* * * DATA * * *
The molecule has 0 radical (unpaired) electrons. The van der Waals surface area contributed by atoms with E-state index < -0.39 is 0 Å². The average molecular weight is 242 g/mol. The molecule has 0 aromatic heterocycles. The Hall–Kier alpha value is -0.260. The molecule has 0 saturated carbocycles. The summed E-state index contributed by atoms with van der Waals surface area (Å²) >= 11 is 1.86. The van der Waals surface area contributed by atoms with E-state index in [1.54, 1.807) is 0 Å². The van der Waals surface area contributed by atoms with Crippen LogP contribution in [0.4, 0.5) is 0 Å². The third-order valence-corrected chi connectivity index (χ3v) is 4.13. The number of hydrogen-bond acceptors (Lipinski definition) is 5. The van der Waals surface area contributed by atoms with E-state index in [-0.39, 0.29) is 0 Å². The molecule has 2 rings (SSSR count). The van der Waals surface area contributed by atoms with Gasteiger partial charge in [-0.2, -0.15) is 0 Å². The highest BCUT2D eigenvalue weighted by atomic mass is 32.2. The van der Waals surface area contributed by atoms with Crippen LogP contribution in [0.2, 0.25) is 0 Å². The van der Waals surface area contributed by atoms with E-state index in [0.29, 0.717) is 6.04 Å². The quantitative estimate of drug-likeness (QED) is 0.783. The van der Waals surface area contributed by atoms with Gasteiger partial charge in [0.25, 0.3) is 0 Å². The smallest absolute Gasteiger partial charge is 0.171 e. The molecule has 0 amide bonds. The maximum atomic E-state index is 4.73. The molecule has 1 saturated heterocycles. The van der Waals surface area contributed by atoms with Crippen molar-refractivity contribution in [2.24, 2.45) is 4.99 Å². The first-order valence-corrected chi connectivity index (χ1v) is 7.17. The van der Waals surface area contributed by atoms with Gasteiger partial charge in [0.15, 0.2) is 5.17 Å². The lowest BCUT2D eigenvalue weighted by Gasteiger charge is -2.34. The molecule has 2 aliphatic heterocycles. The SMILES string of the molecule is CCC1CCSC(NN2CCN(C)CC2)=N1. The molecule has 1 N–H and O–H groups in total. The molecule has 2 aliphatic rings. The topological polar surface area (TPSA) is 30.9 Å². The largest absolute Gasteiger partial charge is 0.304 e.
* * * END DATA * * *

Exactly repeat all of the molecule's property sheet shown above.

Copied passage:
The molecule has 0 radical (unpaired) electrons. The van der Waals surface area contributed by atoms with E-state index < -0.39 is 0 Å². The average molecular weight is 242 g/mol. The molecule has 0 aromatic heterocycles. The Hall–Kier alpha value is -0.260. The molecule has 0 saturated carbocycles. The summed E-state index contributed by atoms with van der Waals surface area (Å²) >= 11 is 1.86. The van der Waals surface area contributed by atoms with E-state index in [1.54, 1.807) is 0 Å². The van der Waals surface area contributed by atoms with Crippen LogP contribution in [0.4, 0.5) is 0 Å². The third-order valence-corrected chi connectivity index (χ3v) is 4.13. The number of hydrogen-bond acceptors (Lipinski definition) is 5. The van der Waals surface area contributed by atoms with E-state index in [-0.39, 0.29) is 0 Å². The molecule has 2 rings (SSSR count). The van der Waals surface area contributed by atoms with Gasteiger partial charge in [-0.2, -0.15) is 0 Å². The highest BCUT2D eigenvalue weighted by atomic mass is 32.2. The van der Waals surface area contributed by atoms with Crippen LogP contribution in [0.2, 0.25) is 0 Å². The van der Waals surface area contributed by atoms with E-state index in [0.29, 0.717) is 6.04 Å². The quantitative estimate of drug-likeness (QED) is 0.783. The van der Waals surface area contributed by atoms with Gasteiger partial charge in [0.25, 0.3) is 0 Å². The smallest absolute Gasteiger partial charge is 0.171 e. The molecule has 0 amide bonds. The maximum atomic E-state index is 4.73. The molecule has 1 saturated heterocycles. The van der Waals surface area contributed by atoms with Crippen molar-refractivity contribution in [2.24, 2.45) is 4.99 Å². The first-order valence-corrected chi connectivity index (χ1v) is 7.17. The van der Waals surface area contributed by atoms with Gasteiger partial charge in [0.15, 0.2) is 5.17 Å². The lowest BCUT2D eigenvalue weighted by Gasteiger charge is -2.34. The molecule has 2 aliphatic heterocycles. The SMILES string of the molecule is CCC1CCSC(NN2CCN(C)CC2)=N1. The molecule has 1 N–H and O–H groups in total. The molecule has 2 aliphatic rings. The topological polar surface area (TPSA) is 30.9 Å². The largest absolute Gasteiger partial charge is 0.304 e.